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Jean Louise Geissinger-Harding (June 25, 1934 – June 8, 2014) was an infielder and outfielder who played from 1951 through 1954 in the All-American Girls Professional Baseball League with the Fort Wayne Daisies (1951-1952[start], 1953–1954) and the Grand Rapids Chicks (1952[end]). Listed at 5 ft 6 in (1.68 m), 120 lb (54.4 k), she batted and threw right-handed. Jean Geissinger-Harding died in 2014 in Kalamazoo, Michigan, 17 days before her 80th birthday.

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  • Jean Geissinger
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  • Jean Louise Geissinger-Harding (June 25, 1934 – June 8, 2014) was an infielder and outfielder who played from 1951 through 1954 in the All-American Girls Professional Baseball League with the Fort Wayne Daisies (1951-1952[start], 1953–1954) and the Grand Rapids Chicks (1952[end]). Listed at 5 ft 6 in (1.68 m), 120 lb (54.4 k), she batted and threw right-handed. Jean Geissinger-Harding died in 2014 in Kalamazoo, Michigan, 17 days before her 80th birthday.
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  • Jean Geissinger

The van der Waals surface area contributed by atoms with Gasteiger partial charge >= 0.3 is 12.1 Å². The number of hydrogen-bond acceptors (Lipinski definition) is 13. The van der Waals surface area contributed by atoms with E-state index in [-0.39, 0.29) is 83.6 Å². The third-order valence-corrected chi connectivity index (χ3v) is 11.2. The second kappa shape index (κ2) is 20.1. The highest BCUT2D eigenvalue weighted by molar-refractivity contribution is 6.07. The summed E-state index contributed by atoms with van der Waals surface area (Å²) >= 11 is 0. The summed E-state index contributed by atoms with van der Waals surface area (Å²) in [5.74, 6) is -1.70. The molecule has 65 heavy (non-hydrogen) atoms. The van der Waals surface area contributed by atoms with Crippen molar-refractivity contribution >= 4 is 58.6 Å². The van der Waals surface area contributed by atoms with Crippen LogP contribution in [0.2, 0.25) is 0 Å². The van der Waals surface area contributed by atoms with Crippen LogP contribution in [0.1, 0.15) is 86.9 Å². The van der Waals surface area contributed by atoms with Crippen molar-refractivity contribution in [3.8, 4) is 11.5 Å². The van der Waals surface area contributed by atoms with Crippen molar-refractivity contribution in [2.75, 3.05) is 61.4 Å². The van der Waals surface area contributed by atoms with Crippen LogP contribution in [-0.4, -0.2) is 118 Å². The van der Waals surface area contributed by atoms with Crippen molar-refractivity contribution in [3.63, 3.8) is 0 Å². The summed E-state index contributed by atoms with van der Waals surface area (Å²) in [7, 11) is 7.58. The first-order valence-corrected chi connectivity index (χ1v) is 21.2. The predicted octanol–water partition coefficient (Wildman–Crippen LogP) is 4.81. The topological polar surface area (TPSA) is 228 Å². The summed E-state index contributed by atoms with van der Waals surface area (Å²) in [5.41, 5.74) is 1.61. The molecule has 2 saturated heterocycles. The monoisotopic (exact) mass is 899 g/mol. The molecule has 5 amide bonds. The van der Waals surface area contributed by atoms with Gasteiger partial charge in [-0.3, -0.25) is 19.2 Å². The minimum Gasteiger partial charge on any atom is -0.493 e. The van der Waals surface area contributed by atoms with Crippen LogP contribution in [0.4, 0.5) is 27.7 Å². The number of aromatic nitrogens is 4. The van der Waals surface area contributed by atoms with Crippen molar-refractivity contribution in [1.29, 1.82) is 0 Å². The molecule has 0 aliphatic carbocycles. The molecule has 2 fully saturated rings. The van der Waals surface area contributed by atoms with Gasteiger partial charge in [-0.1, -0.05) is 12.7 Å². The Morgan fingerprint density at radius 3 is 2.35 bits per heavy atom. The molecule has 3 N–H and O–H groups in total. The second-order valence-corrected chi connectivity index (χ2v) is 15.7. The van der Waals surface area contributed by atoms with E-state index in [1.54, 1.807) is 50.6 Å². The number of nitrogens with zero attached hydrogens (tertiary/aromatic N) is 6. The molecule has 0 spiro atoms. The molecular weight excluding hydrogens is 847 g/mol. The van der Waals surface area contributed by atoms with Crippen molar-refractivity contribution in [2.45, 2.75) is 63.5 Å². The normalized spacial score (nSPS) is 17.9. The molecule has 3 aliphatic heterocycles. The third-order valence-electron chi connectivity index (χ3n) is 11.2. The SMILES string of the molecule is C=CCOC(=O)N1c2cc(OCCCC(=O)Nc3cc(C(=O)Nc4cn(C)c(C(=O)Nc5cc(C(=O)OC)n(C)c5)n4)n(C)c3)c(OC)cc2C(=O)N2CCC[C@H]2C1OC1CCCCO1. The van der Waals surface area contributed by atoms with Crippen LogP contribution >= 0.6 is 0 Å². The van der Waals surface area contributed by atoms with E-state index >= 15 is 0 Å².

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  • Jean Louise Geissinger-Harding (June 25, 1934 – June 8, 2014) was an infielder and outfielder who played from 1951 through 1954 in the All-American Girls Professional Baseball League with the Fort Wayne Daisies (1951-1952[start], 1953–1954) and the Grand Rapids Chicks (1952[end]). Listed at 5 ft 6 in (1.68 m), 120 lb (54.4 k), she batted and threw right-handed. ″Dutch″, as she was dubbed by teammates, was born in Huntingdon, Pennsylvania to Richard and Lillian (Fagan) Geissinger. She was a versatile ballplayer being able to play in an impeccable way at second base and in all three outfield positions, mainly at center field, serving also as an emergency relief pitcher. She has been considered as one of the top sluggers in AAGPBL history. Geissinger led the AAGPBL hitters in runs batted in in 1953 (81) and 1954 (91), while finishing second for the batting crown with a .337 average in 1954. Besides, she was selected for the All-Star Team in both 1953 and 1954. In the 1953 contest, she finished it in style hitting a walk-off home run. Though Geissinger played only four seasons, her .306 average ranks her third in the AAGPBL all-time list, being surpassed only by the sisters Joanne Weaver (.359) and Betty Weaver Foss (.342), while her 41 homers ranks her fourth behind Eleanor Callow (55), Wilma Briggs (43) and Dorothy Schroeder (42). When the league was unable to continue in 1955, Geissinger joined several other players selected by former Daisies manager Bill Allington to play in the national touring team known as the All-Americans All-Stars. The team played 100 games, each booked in a different town, against male teams, while traveling over 10,000 miles in the manager's station wagon and a Ford Country Sedan. Besides Geissinger, the Allington All-Stars included players as Joan Berger, Gloria Cordes, Jeanie Descombes, Gertrude Dunn, Betty Foss, Mary Froning, Katie Horstman, Maxine Kline, Dolores Lee, Magdalen Redman, Ruth Richard, Dorothy Schroeder, Jean Smith, Dolly Vanderlip and Joanne Weaver, among others. While playing baseball, Geissinger met her future husband Russell Harding. They were married in 1959 and had three daughters, Ann, Karla and Jana. Following her baseball career, she worked at the Branch Intermediate School District of Coldwater, Michigan, where she proudly worked with special needs children for many years. In addition, she joined a fast-pitch softball team, where she was known as ′′Dudley′′, and eventually stayed involved by coaching or umpiring games. She lived a very active life, playing sports into her fifties with her children. Widow after 54 years of marriage, she spent time with her daughters, grandchildren and great-grandchildren. She is part of the AAGPBL permanent display at the Baseball Hall of Fame and Museum at Cooperstown, New York, opened in 1988, which is dedicated to the entire league rather than any individual player. After that, she gained induction into the Northeast Indiana Baseball Hall of Fame in 2005. Jean Geissinger-Harding died in 2014 in Kalamazoo, Michigan, 17 days before her 80th birthday.
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